Tyrosine protein kinase inhibitors block invasin-promoted bacterial uptake by epithelial cells

I. Rosenshine, V. Duronio, B. B. Finlay*

*Corresponding author for this work

Research output: Contribution to journalArticlepeer-review

155 Scopus citations

Abstract

The ability to enter into (invade) mammalian cells is an essential virulence determinant of many pathogenic bacteria and intracellular parasites. These organisms are internalized by host cells upon attachment to their surface. However, the mechanisms used by intracellular parasites to induce internalization into host cells have not been defined. We found that the protein kinase inhibitor staurosporine blocks invasion by some pathogenic bacteria, including Yersinia enterocolitica and Yersinia pseudotuberculosis. Using Escherichia coli containing the cloned Y. enterocolitica invasion gene inv (which codes for invasin, an integrin-binding protein), we found that staurosporine inhibits invasion by blocking bacterial internalization. Two specific tyrosine protein kinase inhibitors, genistein and tyrphostin, also block the internalization but not the binding of bacteria, suggesting that bacterial uptake may be dependent on the activity of this enzyme class in host HeLa cells. In contrast to invasion promoted by invasin, the invasion of HeLa cells by Salmonella typhimurium is not inhibited by any of these drugs.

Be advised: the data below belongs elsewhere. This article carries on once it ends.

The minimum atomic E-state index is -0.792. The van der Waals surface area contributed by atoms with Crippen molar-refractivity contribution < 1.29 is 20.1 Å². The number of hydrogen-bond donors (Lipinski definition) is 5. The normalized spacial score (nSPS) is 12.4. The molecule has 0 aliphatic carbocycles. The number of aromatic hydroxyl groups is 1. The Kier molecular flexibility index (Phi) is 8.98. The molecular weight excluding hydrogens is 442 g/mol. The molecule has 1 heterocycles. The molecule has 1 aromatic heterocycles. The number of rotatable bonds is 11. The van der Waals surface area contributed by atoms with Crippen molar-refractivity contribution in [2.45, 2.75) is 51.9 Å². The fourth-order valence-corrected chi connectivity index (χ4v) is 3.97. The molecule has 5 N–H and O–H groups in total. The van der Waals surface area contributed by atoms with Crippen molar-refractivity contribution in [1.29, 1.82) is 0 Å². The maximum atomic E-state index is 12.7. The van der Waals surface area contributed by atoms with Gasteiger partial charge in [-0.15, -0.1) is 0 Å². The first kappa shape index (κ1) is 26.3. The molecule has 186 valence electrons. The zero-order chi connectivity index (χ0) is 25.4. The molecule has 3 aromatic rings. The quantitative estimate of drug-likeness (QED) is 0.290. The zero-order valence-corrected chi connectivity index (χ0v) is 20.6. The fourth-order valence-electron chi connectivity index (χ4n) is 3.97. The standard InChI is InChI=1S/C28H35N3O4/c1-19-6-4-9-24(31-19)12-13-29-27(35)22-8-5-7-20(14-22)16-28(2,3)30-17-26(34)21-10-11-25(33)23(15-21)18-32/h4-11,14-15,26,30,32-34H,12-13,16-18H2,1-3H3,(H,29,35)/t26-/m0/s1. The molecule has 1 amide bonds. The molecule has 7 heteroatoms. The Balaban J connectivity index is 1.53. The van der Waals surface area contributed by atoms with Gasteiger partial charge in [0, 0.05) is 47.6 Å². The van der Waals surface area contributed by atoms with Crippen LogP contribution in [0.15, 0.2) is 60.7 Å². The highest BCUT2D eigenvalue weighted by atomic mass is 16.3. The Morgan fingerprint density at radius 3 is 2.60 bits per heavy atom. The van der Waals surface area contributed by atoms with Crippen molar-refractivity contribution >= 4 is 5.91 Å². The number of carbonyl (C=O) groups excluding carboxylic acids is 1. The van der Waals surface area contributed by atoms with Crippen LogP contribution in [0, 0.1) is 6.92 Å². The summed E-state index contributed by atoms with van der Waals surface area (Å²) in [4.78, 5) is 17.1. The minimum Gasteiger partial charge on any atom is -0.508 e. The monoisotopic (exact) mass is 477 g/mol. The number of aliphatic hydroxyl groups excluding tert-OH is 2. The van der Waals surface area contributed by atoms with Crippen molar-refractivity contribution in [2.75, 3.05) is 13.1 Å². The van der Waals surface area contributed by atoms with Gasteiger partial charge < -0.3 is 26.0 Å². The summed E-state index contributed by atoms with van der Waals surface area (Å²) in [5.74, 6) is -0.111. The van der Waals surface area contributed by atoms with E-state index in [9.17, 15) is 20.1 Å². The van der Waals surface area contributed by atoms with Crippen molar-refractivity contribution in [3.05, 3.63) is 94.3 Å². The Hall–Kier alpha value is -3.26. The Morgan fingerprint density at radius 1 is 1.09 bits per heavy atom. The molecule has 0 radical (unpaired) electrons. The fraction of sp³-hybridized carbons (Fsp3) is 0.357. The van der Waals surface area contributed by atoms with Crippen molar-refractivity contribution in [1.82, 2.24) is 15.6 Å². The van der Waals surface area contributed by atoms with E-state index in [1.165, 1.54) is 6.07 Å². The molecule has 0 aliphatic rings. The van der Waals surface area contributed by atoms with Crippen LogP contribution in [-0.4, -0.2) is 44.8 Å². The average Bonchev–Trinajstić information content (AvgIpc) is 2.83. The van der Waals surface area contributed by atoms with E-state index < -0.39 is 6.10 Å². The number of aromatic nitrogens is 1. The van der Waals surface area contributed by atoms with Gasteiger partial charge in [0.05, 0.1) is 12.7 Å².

Original languageAmerican English
Pages (from-to)2211-2217
Number of pages7
JournalInfection and Immunity
Volume60
Issue number6
StatePublished - 1992
Externally publishedYes

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